A suite of thematic maps that reflects LCLU composition, structure, and dynamics at the product cell (pixel) scale is an alternative to discrete-legend characterization. The Vegetation Continuous Fields (VCF) approach provides per-pixel continuous fractional cover of the major land cover types, namely woody vegetation, herbaceous vegetation, and non-vegetated land cover. The VCF products were created at global and national scales using Moderate Resolution Imaging Spectroradiometer (MODIS) (Hansen et al., 2003; DiMiceli et al., 2021) and Landsat data (Hansen et al., 2011). The VCF approach provides rich information on vegetation structure for various applications and can be transformed into a custom LCLU classification scheme (DiMiceli et al., 2021). A similar approach, a modular Regional Land Cover Monitoring System (RLCMS) architecture, represents a set of thematic layers called “primitives” (Saah et al., 2020). The biophysical layers that reflect forest structure, vegetation cover, and water dynamics are aggregated with land use themes that can be directly mapped using Landsat data (croplands, settlements) into a single land monitoring system. The RLCMS approach was successfully implemented at the regional scale, providing information for the national land management and reporting agencies (https://landcovermapping.org/en/landcover/). The RLCMS allows users to select specific data tailored for their applications, such as forest monitoring (Potapov et al., 2019), and to apply custom definitions of LCLU classes.
The Landsat program jointly operated by the United States Geological Survey (USGS) and the National Aeronautics and Space Administration (NASA) provides the only satellite data record that enables multidecadal LCLUC assessment at medium spatial resolution (Wulder et al., 2012). Landsat optical data has limitations compared to the modern Earth Observations systems. Sentinel-2 and Planet constellations provide data at higher spatial resolution and with shorter repeat intervals. However, Landsat is the only publicly available medium resolution (30 m) global satellite data source available before 2016, allowing spatiotemporally consistent historical LCLUC assessment. Other benefits of Landsat include thermal sensing capabilities (which are important for cloud screening and land phenology assessment), consistent band combination and data structure that allow data integration from modern and retired sensors, and consistently processed and easy to access public data archive. With the recent successful launch of the Landsat 9 satellite, the program ensures the future provision of high-quality public data for operational LCLUC monitoring.
Recent advances in Landsat data processing into analysis-ready data enhanced our capacity to map LCLUC globally with higher precision and thematic detail. The Landsat analysis-ready data processing and machine learning algorithms were successfully employed for global forest monitoring (Hansen et al., 2013), forest structure mapping (Potapov et al., 2019; Potapov et al., 2021a), non-vegetated lands assessment (Ying et al., 2017), cropland area and crop type mapping (Potapov et al., 2021b; Khan et al., 2021; Song et al., 2021) and surface water dynamic assessment (Pickens et al., 2020). Here, we present the first results of global LCLUC mapping using Landsat data archive over two decades, 2000–2020. We characterize global LCLUC using a set of thematic bitemporal map that reflects distribution, properties, and change of the dominant LCLU types, including tree cover, croplands, built-up land, open water, and perennial snow and ice. Each thematic product can be used separately, or the products can be integrated to create a comprehensive LCLUC map using custom class definitions (Hansen et al., 2021). Each product was validated using a statistical sample of reference data. The individual datasets and the global LCLUC maps are publicly available from the dedicated web portal https://glad.umd.edu/dataset/GLCLUC2020/.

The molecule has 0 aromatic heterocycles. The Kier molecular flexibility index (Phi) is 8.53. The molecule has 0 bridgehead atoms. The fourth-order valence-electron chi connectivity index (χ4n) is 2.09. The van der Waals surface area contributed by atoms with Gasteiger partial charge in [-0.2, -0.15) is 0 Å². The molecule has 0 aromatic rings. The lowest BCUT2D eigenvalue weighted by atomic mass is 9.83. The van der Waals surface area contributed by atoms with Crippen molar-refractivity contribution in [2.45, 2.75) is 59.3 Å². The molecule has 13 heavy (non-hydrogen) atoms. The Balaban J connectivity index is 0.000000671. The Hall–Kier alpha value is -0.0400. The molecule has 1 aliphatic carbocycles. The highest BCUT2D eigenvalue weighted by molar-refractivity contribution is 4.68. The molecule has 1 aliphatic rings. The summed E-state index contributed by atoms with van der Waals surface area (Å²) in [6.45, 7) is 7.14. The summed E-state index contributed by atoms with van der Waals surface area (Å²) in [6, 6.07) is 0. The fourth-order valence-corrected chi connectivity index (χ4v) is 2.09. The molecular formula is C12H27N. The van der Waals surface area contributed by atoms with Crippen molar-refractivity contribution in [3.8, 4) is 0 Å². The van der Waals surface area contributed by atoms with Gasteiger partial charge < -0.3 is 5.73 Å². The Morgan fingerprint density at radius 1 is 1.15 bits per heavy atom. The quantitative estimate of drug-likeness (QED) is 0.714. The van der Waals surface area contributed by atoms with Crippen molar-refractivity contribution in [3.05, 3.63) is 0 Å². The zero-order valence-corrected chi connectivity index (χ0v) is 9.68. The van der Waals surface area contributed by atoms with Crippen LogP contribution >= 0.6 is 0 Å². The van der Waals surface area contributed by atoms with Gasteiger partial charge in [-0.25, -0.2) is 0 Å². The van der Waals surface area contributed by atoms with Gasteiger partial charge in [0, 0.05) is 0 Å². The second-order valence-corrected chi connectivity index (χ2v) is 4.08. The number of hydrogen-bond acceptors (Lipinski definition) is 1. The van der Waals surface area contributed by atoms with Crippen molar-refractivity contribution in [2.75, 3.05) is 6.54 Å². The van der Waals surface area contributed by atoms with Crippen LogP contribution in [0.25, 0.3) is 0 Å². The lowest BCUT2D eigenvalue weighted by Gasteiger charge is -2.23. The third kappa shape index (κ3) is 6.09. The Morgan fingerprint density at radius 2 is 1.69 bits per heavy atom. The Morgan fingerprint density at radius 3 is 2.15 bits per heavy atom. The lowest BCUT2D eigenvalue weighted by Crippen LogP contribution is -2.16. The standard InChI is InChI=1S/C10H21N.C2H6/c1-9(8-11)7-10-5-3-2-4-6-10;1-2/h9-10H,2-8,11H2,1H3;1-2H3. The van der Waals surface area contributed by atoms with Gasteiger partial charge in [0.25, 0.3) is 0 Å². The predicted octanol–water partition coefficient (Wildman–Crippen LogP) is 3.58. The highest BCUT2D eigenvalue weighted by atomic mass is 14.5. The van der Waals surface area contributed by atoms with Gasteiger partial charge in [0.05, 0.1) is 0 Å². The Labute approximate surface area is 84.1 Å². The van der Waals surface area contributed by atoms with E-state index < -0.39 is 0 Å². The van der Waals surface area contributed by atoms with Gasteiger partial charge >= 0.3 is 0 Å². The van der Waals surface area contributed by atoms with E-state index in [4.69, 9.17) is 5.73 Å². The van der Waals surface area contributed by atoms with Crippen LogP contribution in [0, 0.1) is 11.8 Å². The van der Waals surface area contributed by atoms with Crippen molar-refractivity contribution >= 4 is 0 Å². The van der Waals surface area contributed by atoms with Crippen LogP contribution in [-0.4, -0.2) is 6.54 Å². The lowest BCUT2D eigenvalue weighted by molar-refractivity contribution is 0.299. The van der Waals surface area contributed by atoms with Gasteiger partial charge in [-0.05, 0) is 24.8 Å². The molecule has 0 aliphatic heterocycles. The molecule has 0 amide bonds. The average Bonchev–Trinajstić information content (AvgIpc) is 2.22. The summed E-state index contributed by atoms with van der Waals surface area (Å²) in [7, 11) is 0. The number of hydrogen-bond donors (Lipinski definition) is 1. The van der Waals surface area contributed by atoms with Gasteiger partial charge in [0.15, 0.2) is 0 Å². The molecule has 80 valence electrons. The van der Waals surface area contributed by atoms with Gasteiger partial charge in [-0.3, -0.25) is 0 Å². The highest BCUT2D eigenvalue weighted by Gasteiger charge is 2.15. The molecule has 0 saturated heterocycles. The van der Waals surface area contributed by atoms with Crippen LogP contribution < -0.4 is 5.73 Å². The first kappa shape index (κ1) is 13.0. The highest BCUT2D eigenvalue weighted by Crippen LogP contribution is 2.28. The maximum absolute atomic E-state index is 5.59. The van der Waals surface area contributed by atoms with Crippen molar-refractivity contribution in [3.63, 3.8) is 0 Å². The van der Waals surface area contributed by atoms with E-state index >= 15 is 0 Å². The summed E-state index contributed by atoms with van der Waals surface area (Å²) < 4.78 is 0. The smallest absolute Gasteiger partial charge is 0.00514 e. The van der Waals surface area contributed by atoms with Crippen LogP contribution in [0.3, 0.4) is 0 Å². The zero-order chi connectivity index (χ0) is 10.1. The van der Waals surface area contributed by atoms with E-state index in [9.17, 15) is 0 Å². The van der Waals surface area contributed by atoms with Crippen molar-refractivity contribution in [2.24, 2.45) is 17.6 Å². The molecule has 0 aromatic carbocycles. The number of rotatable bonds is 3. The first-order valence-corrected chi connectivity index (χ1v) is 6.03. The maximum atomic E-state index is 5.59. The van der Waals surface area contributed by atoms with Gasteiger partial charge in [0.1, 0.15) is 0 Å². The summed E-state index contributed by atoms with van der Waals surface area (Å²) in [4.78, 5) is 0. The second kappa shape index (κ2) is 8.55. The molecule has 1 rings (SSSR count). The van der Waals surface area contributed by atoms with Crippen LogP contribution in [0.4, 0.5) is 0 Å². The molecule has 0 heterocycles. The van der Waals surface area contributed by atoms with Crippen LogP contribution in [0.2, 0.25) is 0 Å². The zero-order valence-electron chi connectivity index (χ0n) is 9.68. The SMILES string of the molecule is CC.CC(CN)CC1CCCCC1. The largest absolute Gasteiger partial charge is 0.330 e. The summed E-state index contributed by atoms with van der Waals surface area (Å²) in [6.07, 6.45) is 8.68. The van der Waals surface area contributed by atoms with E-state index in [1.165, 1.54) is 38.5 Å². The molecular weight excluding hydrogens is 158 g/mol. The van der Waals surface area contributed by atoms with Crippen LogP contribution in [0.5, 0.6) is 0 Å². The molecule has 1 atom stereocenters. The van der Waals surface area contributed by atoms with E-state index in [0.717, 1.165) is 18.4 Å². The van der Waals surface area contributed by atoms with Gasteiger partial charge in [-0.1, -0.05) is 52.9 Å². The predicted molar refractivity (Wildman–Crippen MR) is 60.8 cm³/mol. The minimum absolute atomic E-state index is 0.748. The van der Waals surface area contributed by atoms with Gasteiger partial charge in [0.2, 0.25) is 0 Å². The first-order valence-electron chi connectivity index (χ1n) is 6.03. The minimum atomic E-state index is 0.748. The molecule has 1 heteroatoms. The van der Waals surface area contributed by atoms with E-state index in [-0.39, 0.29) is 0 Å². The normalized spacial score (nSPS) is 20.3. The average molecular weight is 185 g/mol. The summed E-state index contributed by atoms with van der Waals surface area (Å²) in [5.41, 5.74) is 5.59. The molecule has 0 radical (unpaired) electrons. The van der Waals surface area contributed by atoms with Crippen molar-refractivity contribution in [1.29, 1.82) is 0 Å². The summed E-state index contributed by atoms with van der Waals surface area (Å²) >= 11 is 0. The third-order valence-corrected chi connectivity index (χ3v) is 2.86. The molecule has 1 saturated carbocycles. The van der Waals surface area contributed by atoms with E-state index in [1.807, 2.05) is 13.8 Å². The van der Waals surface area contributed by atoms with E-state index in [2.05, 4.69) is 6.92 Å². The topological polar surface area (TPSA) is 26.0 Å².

We derived most global thematic products, except open water, using consistently processed Landsat Analysis Ready Data (Potapov et al., 2020) produced by the Global Land Analysis and Discovery laboratory (GLAD) at the University of Maryland, hereafter referred to as GLAD ARD (Supplementary Figure S1). The annual GLAD ARD data time series were integrated into a set of phenology metrics that enabled global model calibration and application. We used a separate supervised classification model to map each thematic class. Individual decision tree models calibrated with manually collected training data were implemented for cropland and perennial snow and ice mapping. Forest height was estimated using a regression tree model calibrated with Global Ecosystem Dynamics Investigation Lidar (GEDI) forest structure measurements. Built-up lands were mapped using a deep learning convolution neural network (CNN) algorithm trained with Open Street Map (OSM) data. The models were calibrated locally (for forest height and cropland mapping) or regionally (other products). Surface water mapping utilized per-scene Landsat data classification and time series analysis in Google Earth Engine. We independently validated each global thematic product using statistical sample analysis. The sample reference data were collected through visual interpretation of the best available high-resolution satellite images and Landsat time series.